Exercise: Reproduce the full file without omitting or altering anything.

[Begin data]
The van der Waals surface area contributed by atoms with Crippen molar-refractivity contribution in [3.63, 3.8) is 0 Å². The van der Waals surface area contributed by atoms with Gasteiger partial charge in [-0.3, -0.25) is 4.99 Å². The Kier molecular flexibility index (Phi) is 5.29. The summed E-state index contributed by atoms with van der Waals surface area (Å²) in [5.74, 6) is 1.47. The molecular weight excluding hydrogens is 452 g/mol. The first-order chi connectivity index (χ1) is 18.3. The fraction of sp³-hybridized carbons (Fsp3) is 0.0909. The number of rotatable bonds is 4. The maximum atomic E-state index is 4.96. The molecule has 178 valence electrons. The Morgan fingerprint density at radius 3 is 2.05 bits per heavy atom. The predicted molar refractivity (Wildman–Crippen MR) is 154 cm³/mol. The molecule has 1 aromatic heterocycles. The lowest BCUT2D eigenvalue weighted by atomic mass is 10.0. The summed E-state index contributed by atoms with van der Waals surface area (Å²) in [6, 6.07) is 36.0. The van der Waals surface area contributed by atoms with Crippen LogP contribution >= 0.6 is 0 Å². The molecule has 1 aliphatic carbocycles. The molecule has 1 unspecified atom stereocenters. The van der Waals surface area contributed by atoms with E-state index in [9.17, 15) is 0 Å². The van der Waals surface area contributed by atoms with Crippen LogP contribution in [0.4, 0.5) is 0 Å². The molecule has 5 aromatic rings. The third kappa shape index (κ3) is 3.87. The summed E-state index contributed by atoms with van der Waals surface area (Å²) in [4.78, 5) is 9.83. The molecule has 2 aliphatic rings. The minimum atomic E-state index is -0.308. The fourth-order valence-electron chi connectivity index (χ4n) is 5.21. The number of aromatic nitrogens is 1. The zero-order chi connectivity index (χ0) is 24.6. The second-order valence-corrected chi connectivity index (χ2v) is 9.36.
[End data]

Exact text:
The van der Waals surface area contributed by atoms with Crippen molar-refractivity contribution in [3.63, 3.8) is 0 Å². The van der Waals surface area contributed by atoms with Gasteiger partial charge in [-0.3, -0.25) is 4.99 Å². The Kier molecular flexibility index (Phi) is 5.29. The summed E-state index contributed by atoms with van der Waals surface area (Å²) in [5.74, 6) is 1.47. The molecular weight excluding hydrogens is 452 g/mol. The first-order chi connectivity index (χ1) is 18.3. The fraction of sp³-hybridized carbons (Fsp3) is 0.0909. The number of rotatable bonds is 4. The maximum atomic E-state index is 4.96. The molecule has 178 valence electrons. The Morgan fingerprint density at radius 3 is 2.05 bits per heavy atom. The predicted molar refractivity (Wildman–Crippen MR) is 154 cm³/mol. The molecule has 1 aromatic heterocycles. The lowest BCUT2D eigenvalue weighted by atomic mass is 10.0. The summed E-state index contributed by atoms with van der Waals surface area (Å²) in [6, 6.07) is 36.0. The van der Waals surface area contributed by atoms with Crippen LogP contribution >= 0.6 is 0 Å². The molecule has 1 aliphatic carbocycles. The molecule has 1 unspecified atom stereocenters. The van der Waals surface area contributed by atoms with E-state index in [9.17, 15) is 0 Å². The van der Waals surface area contributed by atoms with Crippen LogP contribution in [0.4, 0.5) is 0 Å². The molecule has 5 aromatic rings. The third kappa shape index (κ3) is 3.87. The summed E-state index contributed by atoms with van der Waals surface area (Å²) in [4.78, 5) is 9.83. The molecule has 2 aliphatic rings. The minimum atomic E-state index is -0.308. The fourth-order valence-electron chi connectivity index (χ4n) is 5.21. The number of aromatic nitrogens is 1. The zero-order chi connectivity index (χ0) is 24.6. The second-order valence-corrected chi connectivity index (χ2v) is 9.36.